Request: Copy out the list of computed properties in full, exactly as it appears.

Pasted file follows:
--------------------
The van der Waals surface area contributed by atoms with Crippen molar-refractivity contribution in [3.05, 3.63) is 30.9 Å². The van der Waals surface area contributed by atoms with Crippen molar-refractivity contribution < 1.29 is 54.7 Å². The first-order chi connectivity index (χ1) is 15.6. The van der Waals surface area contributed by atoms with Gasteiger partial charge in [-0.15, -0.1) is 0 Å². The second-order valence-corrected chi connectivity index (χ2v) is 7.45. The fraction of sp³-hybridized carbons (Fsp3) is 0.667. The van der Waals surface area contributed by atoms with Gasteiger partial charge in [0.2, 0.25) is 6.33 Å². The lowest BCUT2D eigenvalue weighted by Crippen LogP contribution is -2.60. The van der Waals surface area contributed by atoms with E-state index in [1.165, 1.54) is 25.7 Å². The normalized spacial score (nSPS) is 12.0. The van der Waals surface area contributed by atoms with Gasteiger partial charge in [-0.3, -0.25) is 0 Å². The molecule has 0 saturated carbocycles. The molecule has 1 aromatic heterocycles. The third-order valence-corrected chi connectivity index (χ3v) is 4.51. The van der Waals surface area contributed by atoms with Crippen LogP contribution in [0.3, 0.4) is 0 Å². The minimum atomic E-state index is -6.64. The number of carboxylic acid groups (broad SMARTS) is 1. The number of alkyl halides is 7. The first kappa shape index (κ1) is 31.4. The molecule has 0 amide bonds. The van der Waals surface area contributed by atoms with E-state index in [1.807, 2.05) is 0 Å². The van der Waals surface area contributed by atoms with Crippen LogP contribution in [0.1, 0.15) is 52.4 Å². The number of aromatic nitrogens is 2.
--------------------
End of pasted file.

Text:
The van der Waals surface area contributed by atoms with Crippen molar-refractivity contribution in [3.05, 3.63) is 30.9 Å². The van der Waals surface area contributed by atoms with Crippen molar-refractivity contribution < 1.29 is 54.7 Å². The first-order chi connectivity index (χ1) is 15.6. The van der Waals surface area contributed by atoms with Gasteiger partial charge in [-0.15, -0.1) is 0 Å². The second-order valence-corrected chi connectivity index (χ2v) is 7.45. The fraction of sp³-hybridized carbons (Fsp3) is 0.667. The van der Waals surface area contributed by atoms with Gasteiger partial charge in [0.2, 0.25) is 6.33 Å². The lowest BCUT2D eigenvalue weighted by Crippen LogP contribution is -2.60. The van der Waals surface area contributed by atoms with E-state index in [1.165, 1.54) is 25.7 Å². The normalized spacial score (nSPS) is 12.0. The van der Waals surface area contributed by atoms with Gasteiger partial charge in [-0.3, -0.25) is 0 Å². The molecule has 0 saturated carbocycles. The molecule has 1 aromatic heterocycles. The third-order valence-corrected chi connectivity index (χ3v) is 4.51. The van der Waals surface area contributed by atoms with Crippen LogP contribution in [0.3, 0.4) is 0 Å². The minimum atomic E-state index is -6.64. The number of carboxylic acid groups (broad SMARTS) is 1. The number of alkyl halides is 7. The first kappa shape index (κ1) is 31.4. The molecule has 0 amide bonds. The van der Waals surface area contributed by atoms with E-state index in [1.807, 2.05) is 0 Å². The van der Waals surface area contributed by atoms with Crippen LogP contribution in [0.1, 0.15) is 52.4 Å². The number of aromatic nitrogens is 2.